Pop songs compressed by the Lempel-Ziv algorithm
Lempel-Ziv is a lossless compression algorithm. PNG, GIF, and gzip are all powered by variants of Lempel-Ziv. The algorithm works by exploiting repeated sequences of characters (or bytes). Pop songs happen to have lots of these, so LZ compresses them very efficiently.
For more context, and a brief explanation of Lempel-Ziv compression, check out my essay on Measuring repetitiveness of song lyrics.
Size reduction is calculated by counting matches (i.e. the blue circles) as taking up the same space as 3 characters. For example, replacing a string of length 4 saves 1 character, replacing a length 10 string saves 7 characters etc. A typical implementation of LZ encodes a match as an 8-bit length and a 15-bit distance, so 3 bytes is pretty realistic. (A compressor optimized for pop songs would likely use fewer bits for distance, given that songs are usually shorter than 215 characters in total.)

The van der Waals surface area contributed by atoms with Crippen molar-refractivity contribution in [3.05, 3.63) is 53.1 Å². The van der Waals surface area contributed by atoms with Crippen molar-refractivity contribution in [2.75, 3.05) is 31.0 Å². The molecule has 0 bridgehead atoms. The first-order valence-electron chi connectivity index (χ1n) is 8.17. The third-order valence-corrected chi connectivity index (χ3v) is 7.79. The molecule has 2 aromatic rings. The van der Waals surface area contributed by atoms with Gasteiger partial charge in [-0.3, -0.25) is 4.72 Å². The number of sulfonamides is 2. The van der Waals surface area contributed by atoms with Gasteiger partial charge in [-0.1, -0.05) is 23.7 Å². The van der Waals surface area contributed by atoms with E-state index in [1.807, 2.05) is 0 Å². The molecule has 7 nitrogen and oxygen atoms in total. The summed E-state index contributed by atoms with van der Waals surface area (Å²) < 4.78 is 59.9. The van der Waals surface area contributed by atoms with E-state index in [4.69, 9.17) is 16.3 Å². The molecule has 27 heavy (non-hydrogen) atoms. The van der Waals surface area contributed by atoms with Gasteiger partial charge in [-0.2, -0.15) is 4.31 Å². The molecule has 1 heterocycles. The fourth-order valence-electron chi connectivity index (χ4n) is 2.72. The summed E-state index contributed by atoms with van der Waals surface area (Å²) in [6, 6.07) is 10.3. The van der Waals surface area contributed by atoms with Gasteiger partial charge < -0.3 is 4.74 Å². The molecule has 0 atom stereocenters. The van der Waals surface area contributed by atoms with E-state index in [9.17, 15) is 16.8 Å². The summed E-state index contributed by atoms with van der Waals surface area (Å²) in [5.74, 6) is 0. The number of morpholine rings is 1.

The compressions shown here were generated by zopfli, which is similar to gzip but produces slightly more efficient compressions (at the cost of speed).
In real applications (like gzip) the output of the LZ algorithm is usually further compressed using Huffman coding - this combo is embodied in the DEFLATE algorithm/format. That step isn't illustrated here, and isn't taken into account when calculating the size reduction. (I wanted to use compressibility as a proxy for measuring lyrical repetitiveness. The LZ algorithm has a clear connection with repeated words and phrases, but Huffman coding does not - it exploits differences in character frequencies.) I used infgen to parse out the pre-Huffman'd data from DEFLATE files generated by zopfli/gzip.